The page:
Business and Divorce: Dividing Company Assets in the UK

Business and Divorce: Dividing Company Assets in the UK
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If you own a company and are about to go through a divorce, it’s important to understand how assets could be divided during a financial settlement. In this article, we explore how those company assets are divided in a UK divorce and what you can do to protect your business.

Dividing assets in a divorce

It’s helpful to remember that while business assets are normally considered along with other matrimonial assets like property and pensions during a divorce, the UK courts do aim to prevent the sale of the business, even though this is not a certainty.

During any divorce, all joint financial assets and liabilities are taken into account. The courts usually take a 50:50 split approach in the beginning, taking into consideration the needs of children and their maintenance and housing requirements first, then looking at all other assets involved. This includes any pensions, investments, the family home and other properties. It also includes all businesses (even if only one spouse had direct involvement) and business interests such as company shares.

Dividing businesses

Both assets and liabilities belonging to the business will be explored, and this can become complex, for example, when a company owns property, or there are complicated tax implications involved. That’s why it’s important to fully understand your financial position from the start, plan effectively and seek out the various professionals you may need.

Valuing your business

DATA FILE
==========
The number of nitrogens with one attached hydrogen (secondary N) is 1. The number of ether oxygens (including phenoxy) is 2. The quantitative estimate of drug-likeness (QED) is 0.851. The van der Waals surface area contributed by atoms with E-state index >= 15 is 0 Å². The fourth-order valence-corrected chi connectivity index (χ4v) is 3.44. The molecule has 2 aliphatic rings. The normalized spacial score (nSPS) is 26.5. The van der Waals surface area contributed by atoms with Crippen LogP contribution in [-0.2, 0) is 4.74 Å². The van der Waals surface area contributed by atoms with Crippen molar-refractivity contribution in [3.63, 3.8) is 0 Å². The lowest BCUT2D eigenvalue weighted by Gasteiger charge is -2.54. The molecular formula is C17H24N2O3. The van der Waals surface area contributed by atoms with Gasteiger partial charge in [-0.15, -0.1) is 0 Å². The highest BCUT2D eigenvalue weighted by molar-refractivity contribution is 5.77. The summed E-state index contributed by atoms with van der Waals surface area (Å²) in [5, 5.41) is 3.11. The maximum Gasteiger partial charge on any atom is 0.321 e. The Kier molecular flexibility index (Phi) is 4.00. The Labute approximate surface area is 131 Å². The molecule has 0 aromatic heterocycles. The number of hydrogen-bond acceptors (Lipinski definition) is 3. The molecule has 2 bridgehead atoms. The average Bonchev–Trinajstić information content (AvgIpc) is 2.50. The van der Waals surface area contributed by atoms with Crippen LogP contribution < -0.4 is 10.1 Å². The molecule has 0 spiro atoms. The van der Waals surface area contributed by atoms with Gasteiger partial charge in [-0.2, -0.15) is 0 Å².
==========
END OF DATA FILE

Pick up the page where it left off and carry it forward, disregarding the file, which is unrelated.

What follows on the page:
One of the first experts you will need to seek the support of is a financial professional or specialist accountant who will be able to put a value on your business. This is important as it will help determine the final financial settlement. In order to provide an accurate valuation, they will look at factors such as sale prices of similar sized businesses, the income of the business, any assets the business owns, how the company is structured and whether or not it is achievable to extract money from the company.

As this process has the potential to become drawn out, it is often advisable for you and your ex to reach an agreement on how much you think the business is worth. Despite this, it is often the case that an ex-spouse cannot agree because they believe the other party is undervaluing the business in a bid to gain a more favourable financial settlement. If you believe that assets are being hidden, you should seek out the advice from an experienced family lawyer who may be able to investigate the company accounts in more detail.

Your options after the valuation

When a valuation has been agreed, there are then a number of avenues you can go down. What the courts ultimately decide will be based on various factors, including other joint assets and how the business is structured. For instance, if there are other shareholders within the company, it will only be the shares of the divorcing party/parties that will be considered. In many cases, it makes sense for one of the spouses to buy the other out of the business, especially if it is a private business. While in other situations, the sale of the business entirely may be necessary. Although it’s uncommon, some ex-couples decided to continue to run the business together after they have divorced.

Final thoughts

Whether the division of your business assets in your divorce holds the potential to be complicated, or if they seem straightforward, it’s always important to pause for thought and consider your options. Going through a long divorce process will likely be costly, so you should be prepared to negotiate and compromise to help make the process less stressful and expensive.


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